Welcome to our “Psychedelic Lunch” series where we find out how deep the rabbit hole really goes and explore music and musicians from the 60’s to today. Enjoy the trip!
It was august 25th 1975. Another pivotal night at CBGB’s. As the NYC scene (latterly marketed as punk) gradually took shape. Richard Hell’s Blank Generation joined ex-Doll Johnny Thunders’ Chinese Rocks in The Heartbreakers’ set. David Byrne’s Talking Heads featured Psycho Killer in their 16th CBGB appearance in ten weeks, and Blondie kicked off the night with a romp through Martha Reeves’ Heat Wave and the rest they say is history.
CBGB’s The storefront and large space next door to the club served as the “CBGB Record Canteen” (record shop and café) for many years. In the late eighties, the record store was closed and replaced with a second performance space and art gallery, named “CB’s 313 Gallery” The gallery went on to showcase many popular bands and singer-songwriters who played in a musical style more akin to acoustic, rock, folk, jazz,
or experimental music, such as Dadadah and Toshi Reagon, while the original club continued to present mainly hardcore bands and post-punk, metal, and alternative rock acts.
Here are some interesting trivia facts about Blondie/Debra Harry.
Blondie originally, they had two back-up singers known only as “Jackie,” “Julie,” “Tish,” and “Snooky” which they later shed.
Blondie’s formation came from the fruitful New York neighborhood around CBGB in the 1970s, and so shared new-wave and punk roots with Patti Smith (briefly sharing guitarist Ivan Kral), Ramones, New York Dolls, and the Talking Heads.
At the beginning of Blondie’s success in 1977, producer Mike Chapman took the band under his wing. Chapman was quite experienced with punk-type female leads – he had previously worked with Suzi Quatro. With the smash-hit single “Heart Of Glass,” the group had established themselves as a consumer-friendly pop-new-wave alternative band, with just enough of a punk tinge to be edgy. Under Chapman’s care, the album Parallel Lines became their breakout success, selling 20 million copies worldwide.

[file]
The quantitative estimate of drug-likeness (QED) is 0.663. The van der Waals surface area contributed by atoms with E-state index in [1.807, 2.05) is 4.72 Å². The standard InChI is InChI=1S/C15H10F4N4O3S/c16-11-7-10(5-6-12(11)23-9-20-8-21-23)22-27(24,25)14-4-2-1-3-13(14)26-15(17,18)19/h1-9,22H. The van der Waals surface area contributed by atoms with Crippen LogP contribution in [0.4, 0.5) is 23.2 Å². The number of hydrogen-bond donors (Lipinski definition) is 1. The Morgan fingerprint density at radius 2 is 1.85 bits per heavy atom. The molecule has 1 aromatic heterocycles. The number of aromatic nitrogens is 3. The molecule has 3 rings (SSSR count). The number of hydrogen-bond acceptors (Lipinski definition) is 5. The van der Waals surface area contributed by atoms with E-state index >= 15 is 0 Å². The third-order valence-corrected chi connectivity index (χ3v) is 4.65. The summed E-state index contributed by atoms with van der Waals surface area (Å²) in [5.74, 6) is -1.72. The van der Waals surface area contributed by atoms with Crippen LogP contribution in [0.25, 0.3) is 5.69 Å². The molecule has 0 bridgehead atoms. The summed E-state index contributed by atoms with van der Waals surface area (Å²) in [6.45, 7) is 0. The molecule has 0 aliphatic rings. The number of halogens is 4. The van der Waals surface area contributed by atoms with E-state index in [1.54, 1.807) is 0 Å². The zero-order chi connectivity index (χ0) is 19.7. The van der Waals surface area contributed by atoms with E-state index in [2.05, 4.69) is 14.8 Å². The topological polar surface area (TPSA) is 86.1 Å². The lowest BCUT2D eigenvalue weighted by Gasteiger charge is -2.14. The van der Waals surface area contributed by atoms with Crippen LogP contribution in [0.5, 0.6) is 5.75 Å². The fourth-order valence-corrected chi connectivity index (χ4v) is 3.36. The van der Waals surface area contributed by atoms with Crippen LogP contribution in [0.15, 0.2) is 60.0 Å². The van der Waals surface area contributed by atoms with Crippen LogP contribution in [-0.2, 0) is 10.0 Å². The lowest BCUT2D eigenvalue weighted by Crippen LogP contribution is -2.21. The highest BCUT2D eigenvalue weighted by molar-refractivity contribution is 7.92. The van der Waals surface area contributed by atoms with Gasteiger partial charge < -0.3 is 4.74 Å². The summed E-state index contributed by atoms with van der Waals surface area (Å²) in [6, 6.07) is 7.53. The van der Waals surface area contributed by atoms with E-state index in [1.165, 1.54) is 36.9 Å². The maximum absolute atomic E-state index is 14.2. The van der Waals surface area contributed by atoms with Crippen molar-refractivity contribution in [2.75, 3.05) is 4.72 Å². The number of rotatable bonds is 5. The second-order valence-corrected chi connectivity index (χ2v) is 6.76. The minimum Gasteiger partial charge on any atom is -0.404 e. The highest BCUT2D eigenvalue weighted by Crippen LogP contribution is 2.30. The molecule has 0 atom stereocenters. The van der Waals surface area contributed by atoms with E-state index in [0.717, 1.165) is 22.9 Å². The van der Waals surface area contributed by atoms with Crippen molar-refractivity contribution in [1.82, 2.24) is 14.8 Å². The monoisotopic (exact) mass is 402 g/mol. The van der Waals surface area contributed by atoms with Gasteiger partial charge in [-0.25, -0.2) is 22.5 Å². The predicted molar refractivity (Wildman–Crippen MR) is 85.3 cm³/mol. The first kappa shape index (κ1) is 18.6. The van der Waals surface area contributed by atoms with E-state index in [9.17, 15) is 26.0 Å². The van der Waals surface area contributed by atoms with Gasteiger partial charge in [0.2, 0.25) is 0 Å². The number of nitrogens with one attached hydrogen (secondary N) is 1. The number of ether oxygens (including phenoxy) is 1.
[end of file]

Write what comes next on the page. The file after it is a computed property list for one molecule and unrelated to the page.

Debbie Harry has said that Marilyn Monroe was an influence on her style; however, her main intention was to invoke being blonde by itself, since it is associated with glamour, success, and desire.
A number of pressures led to the breakup of Blondie by 1982. The media focused on Harry to the point where the rest of the group felt like they didn’t exist (think No Doubt). Their popularity was starting to wane and they weren’t seeing the money they were used to. Morale was low and bickering broke out.
Blondie briefly re-formed in the late 1990s to early 2000s, and again in the late 2000s, with the original members Harry, Stein, and Burke. In 2008, they toured with Pat Benatar.
Debbie Harry was a Playboy bunny at the New York City Playboy Club from 1968-1973.
Chris Stein briefly played guitar in the 1960s in the short-lived garage band The Morticians, which later became the Baroque Pop quartet The Left Banke.
Harry suggested the name Blondie, inspired by the catcalls from men after she bleached her hair.
Debbie Harry and Chris Stein were in a serious relationship for many years. They broke up on the same day their friend and fan Andy Warhol died: February 22, 1987.